Slight reprieve for consumers in June with decrease in petrol price

South Africans are burning through credit to make ends meet. Photograph: David Ritchie/ Independent Newspapers.

South Africans are burning through credit to make ends meet. Photograph: David Ritchie/ Independent Newspapers.

Published Jun 9, 2024


Consumers have been given a slight reprieve this month after the Department of Mineral Resources and Energy (DMRE) announced a cut in the petrol price this past week.

On Wednesday last week, the price of both grades of petrol dropped by R1.24 per litre while the cost of diesel fell by between R1.08 (50ppm) and R1.18 (500ppm).

This means that in June, a litre of 95 unleaded costs R23.46 at the coast and R24.25 in the inland regions while 93 unleaded petrol will retail for R23.91.

Lebo Ramolahloane, the vice chairman of the South African Petroleum Retailers Association (Sapra), representing the interest of numerous petroleum retailers in South Africa and a proud association of the Retail Motor Industry Organisation, told Business Report that motorists could look forward to a significant fuel decrease thanks to a strengthening rand against the US dollar and lower prices for Brent Crude oil.

Ramolahloane said, “The reduction will also positively impact commuter costs and provide families with enhanced spending power.

“With more disposable income, families are likely to spend more on local services and retailers. From dining at local restaurants to shopping at convenience stores, this increased spending supports the community and stimulates the local economy.”

However, according to Neil Roets, the CEO of Debt Rescue, he said that South Africans can be forgiven for not jumping for joy at the news of a humble petrol price cut.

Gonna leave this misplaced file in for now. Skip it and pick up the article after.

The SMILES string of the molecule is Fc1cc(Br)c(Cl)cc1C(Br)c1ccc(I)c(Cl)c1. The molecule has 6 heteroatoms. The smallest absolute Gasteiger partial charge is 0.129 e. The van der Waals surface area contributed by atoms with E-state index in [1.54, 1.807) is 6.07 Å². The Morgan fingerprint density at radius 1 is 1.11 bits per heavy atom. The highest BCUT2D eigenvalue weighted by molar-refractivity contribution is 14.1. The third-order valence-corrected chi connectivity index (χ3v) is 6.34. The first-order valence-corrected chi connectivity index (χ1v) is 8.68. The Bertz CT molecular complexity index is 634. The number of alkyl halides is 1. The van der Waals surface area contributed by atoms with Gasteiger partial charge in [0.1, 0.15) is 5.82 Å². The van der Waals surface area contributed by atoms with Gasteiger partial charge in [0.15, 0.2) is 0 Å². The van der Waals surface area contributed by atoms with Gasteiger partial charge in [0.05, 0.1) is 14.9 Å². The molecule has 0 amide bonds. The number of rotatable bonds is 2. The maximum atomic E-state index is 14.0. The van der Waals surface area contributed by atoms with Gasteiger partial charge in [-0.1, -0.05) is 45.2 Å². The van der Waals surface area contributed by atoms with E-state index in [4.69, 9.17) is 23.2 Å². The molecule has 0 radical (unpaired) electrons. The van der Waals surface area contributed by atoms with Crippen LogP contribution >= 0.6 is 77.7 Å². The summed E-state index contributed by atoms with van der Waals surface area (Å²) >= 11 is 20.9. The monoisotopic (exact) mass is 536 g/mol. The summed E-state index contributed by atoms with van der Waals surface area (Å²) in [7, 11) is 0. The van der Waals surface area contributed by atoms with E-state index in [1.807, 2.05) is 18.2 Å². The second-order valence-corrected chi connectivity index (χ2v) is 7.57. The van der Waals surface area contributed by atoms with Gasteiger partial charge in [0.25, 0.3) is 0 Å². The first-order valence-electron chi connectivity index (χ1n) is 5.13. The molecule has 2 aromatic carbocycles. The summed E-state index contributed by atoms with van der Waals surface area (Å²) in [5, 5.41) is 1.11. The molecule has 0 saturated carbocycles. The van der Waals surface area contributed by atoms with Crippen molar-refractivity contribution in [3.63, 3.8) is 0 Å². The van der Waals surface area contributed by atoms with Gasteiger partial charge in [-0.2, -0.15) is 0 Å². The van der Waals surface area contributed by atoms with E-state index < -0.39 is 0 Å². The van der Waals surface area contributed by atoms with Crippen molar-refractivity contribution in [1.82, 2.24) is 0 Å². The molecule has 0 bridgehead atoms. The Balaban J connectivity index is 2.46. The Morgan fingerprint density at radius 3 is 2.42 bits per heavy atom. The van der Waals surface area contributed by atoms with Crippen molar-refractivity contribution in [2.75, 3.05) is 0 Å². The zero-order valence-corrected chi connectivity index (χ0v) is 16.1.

“The reality is that it is cold comfort for motorists and commuters who have been hit very hard with four consecutive hikes in petrol earlier this year, along with soaring electricity prices and food prices that have escalated out of proportion to salaries,” Roets said.

Roets further said, “Sadly, this is the ‘new normal’ for South African consumers, definitely for the foreseeable future. There is no doubt that one of the main drivers is the astronomical interest rate people are paying on home and car loans and other big debt, with monthly home loan repayments currently at least 40% higher than three years ago. This necessitates a diversion of spend from necessities like food and healthcare. Will the normalisation of hunger be next in line?”

The Automobile Association said, “While the decreases will bring relief, the cost of fuel is still higher now than it was a few months ago. Consumers are embattled, and it is incumbent upon the government to find ways to deal with this situation. AA reiterated its call for a review of the fuel pricing mechanism to ‘determine if there are any factors that can be permanently revised to mitigate against rising fuel costs in future.”

Roets further added that South Africans were burning through credit to make ends meet.

He said, “There has been a sharp decline in the spending power of South Africans across the board with people buying less food than before, while one in four families go hungry in the country. The combination of factors driving this, aside from the decline in consumer buying power, are elevated inflation and reprioritisation of spending amid elevated interest rates, as citizens struggle to survive while contending with the highest interest rate the country has seen in over a decade, fuelled by soaring inflation.”